Missouri's Brown Trout Fishery

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Published on: Nov. 2, 2003

Last revision: Nov. 18, 2010

Lake Taneycomo is a spooky place at night. Nightly blankets of fog create thick shadows and swirls that would make a Hollywood special effects artist envious. Quiet settles over certain sections of this narrow lake after sunset, creating a ghostly arena for monsters.

Phil Lilley of Branson and I were hunting for these "monsters" as we slipped through the darkness armed with flyrods tipped with black woolly buggers. My glow-in-the-dark watch read midnight, the witching hour. Even without current surging through the generators at Table Rock Dam, navigating the shallow riffles and shoals was treacherous, requiring us to choose our steps very carefully. A misplaced foot meant a cold bath.

When we finally reached our spot, we fed out line into the void. Darkness mixed with fog made our eyes useless. To keep from spooking trout from this black hole, we only used a tiny light to change flies.

I was fumbling with tangled line when Lilley set his hook into one of the monsters. His opponent immediately started a series of deep lunges, sweeping from side to side with relentless force and determination, like a bull trying to throw a cowboy. Occasionally we heard dull, hollow splashes resounding through the darkness as the monster broke the surface.

Soon Lilley won the fight and gently hand-landed a 14-inch brown trout. I carefully stepped over, turned on my light and savored my first look at a Missouri brown trout. Golden yellow hues and black spots twinkled in the flashlight beam like jewels under a lit glass counter. Lilley gently unhooked his beauty and let it slip back to dark depths for a period of sulking.

We caught several rainbow trout that night without hooking another brown. Lilley's 14-incher was remarkably small compared to what we sought. After all, Taneycomo is one of America's premier brown trout trophy lakes. The state record, caught in Bull Shoals Lake, just below Lake Taneycomo's Powersite Dam on November 10, 1997, by Rob Caudel of Springfield, weighed 26 pounds, 13 ounces.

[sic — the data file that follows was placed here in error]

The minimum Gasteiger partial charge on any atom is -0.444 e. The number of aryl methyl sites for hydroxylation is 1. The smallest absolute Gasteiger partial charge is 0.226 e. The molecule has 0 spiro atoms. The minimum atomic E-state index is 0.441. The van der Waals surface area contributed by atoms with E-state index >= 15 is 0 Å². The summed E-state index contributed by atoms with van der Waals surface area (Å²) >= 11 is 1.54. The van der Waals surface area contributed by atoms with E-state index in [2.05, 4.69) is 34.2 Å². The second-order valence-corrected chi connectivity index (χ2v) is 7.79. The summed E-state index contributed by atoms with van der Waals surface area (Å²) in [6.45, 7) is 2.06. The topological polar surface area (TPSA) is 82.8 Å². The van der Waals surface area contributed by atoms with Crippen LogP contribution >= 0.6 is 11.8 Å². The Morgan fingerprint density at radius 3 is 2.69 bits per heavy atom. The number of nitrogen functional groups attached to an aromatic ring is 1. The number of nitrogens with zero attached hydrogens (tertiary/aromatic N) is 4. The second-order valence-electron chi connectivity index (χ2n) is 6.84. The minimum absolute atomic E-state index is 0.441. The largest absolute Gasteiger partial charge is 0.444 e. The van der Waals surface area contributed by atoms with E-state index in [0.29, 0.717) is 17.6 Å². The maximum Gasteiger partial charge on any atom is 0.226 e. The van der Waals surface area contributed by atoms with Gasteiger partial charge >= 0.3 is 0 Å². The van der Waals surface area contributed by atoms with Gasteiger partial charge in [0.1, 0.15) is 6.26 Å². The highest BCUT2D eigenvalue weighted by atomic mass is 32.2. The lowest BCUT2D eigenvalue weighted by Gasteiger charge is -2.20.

Missouri Department of Conservation fisheries biologists and experienced brown trout anglers know that bigger browns exist in Taneycomo. During a sampling expedition, MDC staff captured and quickly released a male brown trout that weighed about 37 pounds. Brown trout obviously thrive in Taneycomo, but where do they come from?

"Brown trout are not native to Missouri," said Chris Vitello, a fisheries management biologist for the Conservation Department. He said programs to establish fishing opportunities for this brown trout date back more than a century. Fry were first reared in the Neosho National Federal Fish hatchery in 1890. This program stocked southwest Missouri rivers until 1936, but was discontinued because rainbow trout offered anglers more opportunities for less expense.

Before Table Rock Dam was completed in 1958, Lake Taneycomo was managed for warm water fishing. Crappie comprised 48 percent of the catch. Table Rock Dam funnels cold water to Taneycomo through hydroelectric turbines from depths of 140 feet. This water maintains a constant temperature in the 50-degree range, which is too cold for most fish species except trout. To offset the loss of the native warm-water fishery, the Missouri Conservation Commission authorized the construction of the Shepherd of the Hills Hatchery in 1958 to provide trout for Taneycomo.